Q. A.J., you talked the last couple of weeks about how excited you have been about getting your first playoff start. Do you think it helped you at all to be here last night and get a feeling of what the atmosphere is going to be like, take in a playoff game here before you take the mound?
A.J. BURNETT: I do. It's been a long road. I finally got here. A lot of injuries. Obviously, I take care of myself better than I did in the past. It's been a long time and I finally get the chance. So I'm going to go as it as another start and to be a part of last night and to see the crowd and just to see how everybody reacted emotionally throughout the whole game was good to be a part of. I sat next to Andy and we talked the game the whole time. It was good to be able to sit and watch it before I got out there.
Q. Where were you in '03 during the Marlins' post season?
A.J. BURNETT: I was here. When we came --
Q. What was that like?
A.J. BURNETT: It was good and bad. It was good because I saw my peers who I came up with who struggled the first couple of years in the Florida organization so it took some ease off of it. We came here our first workout in '03 for the series was my first day of long tossing after my surgery. I was just getting to where I could throw so it kind of made it even worse. I'm looking forward to being part of this.
Q. A.J., how do you explain the rhythm that you and Jose Molina have had in the last six starts?
A.J. BURNETT: It's more of kind of a me rhythm. It's being able to throw both heaters any time I want. And just working off of that. Four seam, two, seam. Just whenever, inside, out and not really worrying about calling it, kind of working a faster pace. He just keeps me going at a little quicker pace. We seem to click.
Q. A.J., we keep hearing that word "rhythm," Girardi used it, Molina used it, you used it. What is it specifically that that means to you and how does it translate better between you and Molina than its to you and Jorge?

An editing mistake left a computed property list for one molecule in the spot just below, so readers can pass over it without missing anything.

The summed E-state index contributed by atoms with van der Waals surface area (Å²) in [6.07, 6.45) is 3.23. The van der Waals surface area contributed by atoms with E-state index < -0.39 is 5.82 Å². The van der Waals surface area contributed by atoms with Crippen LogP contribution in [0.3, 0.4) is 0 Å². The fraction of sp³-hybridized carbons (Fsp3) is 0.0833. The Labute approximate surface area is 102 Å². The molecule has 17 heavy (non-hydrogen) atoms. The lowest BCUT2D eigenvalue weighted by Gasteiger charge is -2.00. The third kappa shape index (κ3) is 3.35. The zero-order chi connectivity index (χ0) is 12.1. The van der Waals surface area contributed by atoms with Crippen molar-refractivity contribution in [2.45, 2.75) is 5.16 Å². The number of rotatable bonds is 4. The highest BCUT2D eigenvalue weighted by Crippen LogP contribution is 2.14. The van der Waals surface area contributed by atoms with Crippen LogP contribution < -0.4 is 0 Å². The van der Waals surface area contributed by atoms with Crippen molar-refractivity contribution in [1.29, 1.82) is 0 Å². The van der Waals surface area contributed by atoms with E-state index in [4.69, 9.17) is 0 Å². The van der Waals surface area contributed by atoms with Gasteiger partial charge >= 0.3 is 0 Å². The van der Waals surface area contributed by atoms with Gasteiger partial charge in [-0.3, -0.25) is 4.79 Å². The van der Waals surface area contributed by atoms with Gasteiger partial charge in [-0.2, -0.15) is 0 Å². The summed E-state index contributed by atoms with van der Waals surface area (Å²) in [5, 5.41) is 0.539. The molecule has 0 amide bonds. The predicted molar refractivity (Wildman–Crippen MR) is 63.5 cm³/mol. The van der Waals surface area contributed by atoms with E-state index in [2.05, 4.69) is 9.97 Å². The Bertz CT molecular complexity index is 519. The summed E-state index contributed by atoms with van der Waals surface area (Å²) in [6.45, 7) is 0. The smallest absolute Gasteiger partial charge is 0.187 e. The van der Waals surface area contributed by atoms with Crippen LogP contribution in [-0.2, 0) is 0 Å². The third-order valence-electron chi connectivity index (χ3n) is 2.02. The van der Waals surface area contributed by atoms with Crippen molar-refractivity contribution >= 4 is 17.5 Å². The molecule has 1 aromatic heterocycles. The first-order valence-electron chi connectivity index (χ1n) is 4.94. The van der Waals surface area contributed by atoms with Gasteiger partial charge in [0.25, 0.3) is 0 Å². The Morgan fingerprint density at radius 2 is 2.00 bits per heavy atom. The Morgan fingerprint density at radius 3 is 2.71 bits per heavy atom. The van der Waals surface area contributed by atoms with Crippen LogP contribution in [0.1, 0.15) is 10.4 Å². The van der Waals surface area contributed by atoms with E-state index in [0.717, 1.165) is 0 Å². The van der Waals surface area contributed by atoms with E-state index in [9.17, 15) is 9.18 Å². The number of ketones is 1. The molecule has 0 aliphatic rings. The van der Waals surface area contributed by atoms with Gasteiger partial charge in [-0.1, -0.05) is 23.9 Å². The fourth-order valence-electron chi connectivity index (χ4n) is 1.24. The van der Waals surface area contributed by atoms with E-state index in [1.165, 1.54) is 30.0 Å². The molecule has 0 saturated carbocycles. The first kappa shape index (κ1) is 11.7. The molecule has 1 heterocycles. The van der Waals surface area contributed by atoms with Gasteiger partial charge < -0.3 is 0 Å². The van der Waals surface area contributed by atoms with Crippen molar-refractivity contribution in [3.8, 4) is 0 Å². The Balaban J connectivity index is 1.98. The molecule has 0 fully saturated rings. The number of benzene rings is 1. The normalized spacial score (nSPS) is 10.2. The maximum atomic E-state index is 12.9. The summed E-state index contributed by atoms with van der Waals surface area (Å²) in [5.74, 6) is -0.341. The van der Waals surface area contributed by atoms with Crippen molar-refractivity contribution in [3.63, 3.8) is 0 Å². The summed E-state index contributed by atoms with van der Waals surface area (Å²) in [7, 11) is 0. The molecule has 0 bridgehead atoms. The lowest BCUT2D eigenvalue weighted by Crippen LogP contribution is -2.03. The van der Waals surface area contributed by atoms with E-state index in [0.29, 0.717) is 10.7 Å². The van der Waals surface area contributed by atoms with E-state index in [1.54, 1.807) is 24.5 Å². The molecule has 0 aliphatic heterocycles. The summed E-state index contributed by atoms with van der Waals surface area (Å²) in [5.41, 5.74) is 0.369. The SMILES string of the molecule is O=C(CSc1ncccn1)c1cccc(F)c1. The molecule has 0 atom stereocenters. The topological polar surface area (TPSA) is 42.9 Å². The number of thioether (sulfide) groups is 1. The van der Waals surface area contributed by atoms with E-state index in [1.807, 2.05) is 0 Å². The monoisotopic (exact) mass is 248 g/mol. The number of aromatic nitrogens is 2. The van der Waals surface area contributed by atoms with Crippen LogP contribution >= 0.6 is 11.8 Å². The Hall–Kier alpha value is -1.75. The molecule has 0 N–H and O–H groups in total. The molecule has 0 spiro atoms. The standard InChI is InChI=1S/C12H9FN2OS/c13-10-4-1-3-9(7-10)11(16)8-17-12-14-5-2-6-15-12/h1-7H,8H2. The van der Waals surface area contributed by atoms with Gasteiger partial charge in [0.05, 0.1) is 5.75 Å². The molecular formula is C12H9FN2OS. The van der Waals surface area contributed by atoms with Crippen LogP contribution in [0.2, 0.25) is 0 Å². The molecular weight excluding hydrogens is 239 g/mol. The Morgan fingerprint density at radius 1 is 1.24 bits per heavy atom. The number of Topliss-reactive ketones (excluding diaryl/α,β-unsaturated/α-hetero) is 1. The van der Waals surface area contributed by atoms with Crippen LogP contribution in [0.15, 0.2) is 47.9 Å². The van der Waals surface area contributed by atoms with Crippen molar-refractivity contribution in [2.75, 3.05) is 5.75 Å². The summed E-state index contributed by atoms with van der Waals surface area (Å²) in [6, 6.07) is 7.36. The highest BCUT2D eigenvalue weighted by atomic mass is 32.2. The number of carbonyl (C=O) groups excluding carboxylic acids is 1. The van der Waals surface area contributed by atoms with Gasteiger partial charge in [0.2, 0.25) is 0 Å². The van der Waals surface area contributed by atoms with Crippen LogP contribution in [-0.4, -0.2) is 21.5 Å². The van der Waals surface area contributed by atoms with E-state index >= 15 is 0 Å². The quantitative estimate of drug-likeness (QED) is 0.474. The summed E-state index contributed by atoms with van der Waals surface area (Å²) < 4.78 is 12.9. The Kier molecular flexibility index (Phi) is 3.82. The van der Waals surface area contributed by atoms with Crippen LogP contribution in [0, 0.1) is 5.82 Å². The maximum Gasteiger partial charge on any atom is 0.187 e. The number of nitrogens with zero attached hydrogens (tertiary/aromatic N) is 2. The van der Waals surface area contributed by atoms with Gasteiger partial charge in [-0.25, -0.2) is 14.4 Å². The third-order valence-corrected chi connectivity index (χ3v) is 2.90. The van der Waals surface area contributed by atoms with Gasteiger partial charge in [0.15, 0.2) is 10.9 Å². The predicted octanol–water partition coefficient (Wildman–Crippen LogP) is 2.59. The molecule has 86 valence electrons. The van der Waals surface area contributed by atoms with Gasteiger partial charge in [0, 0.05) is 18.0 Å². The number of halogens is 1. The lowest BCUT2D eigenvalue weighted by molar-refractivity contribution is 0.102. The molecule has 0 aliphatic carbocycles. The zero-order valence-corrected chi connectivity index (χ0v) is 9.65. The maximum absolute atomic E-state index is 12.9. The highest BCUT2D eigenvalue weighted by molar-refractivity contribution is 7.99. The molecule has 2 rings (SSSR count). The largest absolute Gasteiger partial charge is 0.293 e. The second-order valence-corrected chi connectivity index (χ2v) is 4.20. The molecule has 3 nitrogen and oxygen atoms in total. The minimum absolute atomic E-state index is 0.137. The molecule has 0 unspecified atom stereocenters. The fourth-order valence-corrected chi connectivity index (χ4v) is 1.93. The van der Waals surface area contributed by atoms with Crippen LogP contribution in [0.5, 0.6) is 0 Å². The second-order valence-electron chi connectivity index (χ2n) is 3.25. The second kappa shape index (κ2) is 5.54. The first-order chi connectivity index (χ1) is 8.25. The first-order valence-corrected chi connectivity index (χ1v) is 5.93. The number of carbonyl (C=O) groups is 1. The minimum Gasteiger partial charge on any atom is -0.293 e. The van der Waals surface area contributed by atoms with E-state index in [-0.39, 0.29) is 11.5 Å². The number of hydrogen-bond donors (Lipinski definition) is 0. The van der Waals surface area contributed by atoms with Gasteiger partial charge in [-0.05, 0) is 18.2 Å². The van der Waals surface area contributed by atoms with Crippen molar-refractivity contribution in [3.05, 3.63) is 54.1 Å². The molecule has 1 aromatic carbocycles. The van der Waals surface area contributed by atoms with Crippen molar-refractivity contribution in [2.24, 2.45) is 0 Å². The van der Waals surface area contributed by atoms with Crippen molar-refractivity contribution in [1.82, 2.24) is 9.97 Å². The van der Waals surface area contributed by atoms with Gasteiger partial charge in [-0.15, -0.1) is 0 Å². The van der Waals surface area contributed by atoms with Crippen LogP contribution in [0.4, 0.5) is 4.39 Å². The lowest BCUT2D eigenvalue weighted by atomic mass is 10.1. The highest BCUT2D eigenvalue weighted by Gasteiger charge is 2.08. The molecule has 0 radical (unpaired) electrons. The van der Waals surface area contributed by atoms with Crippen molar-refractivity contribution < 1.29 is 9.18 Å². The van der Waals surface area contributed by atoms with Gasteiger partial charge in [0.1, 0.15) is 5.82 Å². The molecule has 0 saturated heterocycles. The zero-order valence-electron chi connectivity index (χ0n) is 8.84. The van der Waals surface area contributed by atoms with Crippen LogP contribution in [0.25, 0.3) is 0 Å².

A.J. BURNETT: Well, I wish I knew. I went through that stretch early in the year it was pretty impressive stretch with Jorge. So that was a good rhythm too. I figured he was going to catch because we had a good rhythm in the past handful of starts. I guess it's a comfort level. It's maybe having the same guy out there every day and not mixing it in and out. And just getting the feel of him wanting to know what I want to do on a consistent basis instead of having to come in and out and figure out what we're doing. It's the same game plan every day. Just sticking to it.
Q. Earlier today Ron Gardenhire described the Yankee lineup top to bottom professional hitters, always taking professional at bats. Can you talk about the advantage or the comfort level that means to you and the rest of the pitchers knowing what those guys are going to do?
A.J. BURNETT: We talked about it earlier as a staff in the bullpen about just keeping it close. We get the last at bat here and that's always good. But with this team they never give up. All the come from behind wins. I think probably 15 pies this year. That's a lot of pies. They never give up.
We want to keep the game close. The way these guys swing the bat one through nine it's possible for a come back any night.
Q. A.J., you're emotional when you're out on the mound. It seems like Jose has done a good job of sort of getting on the same page with you and calming you down there. How does that work out between you guys? What does he do so well as far as trying to keep the emotions in check?
A.J. BURNETT: You know, it's kind of me keeping him in check more than Jose. He's pretty calm and conservative back there. And Jorge is the same. But it goes back to what I said yesterday about me being right. Unfortunate situation with Jorge and Molina. But I've thrown both games with both. That's just a matter of me being on top of my game, I believe.
Q. A.J., were you surprised by the reaction I guess about the decision who was going to catch you? Did you think it was not as big a deal maybe as it has been made out to be? Were you surprised by all the questions about it?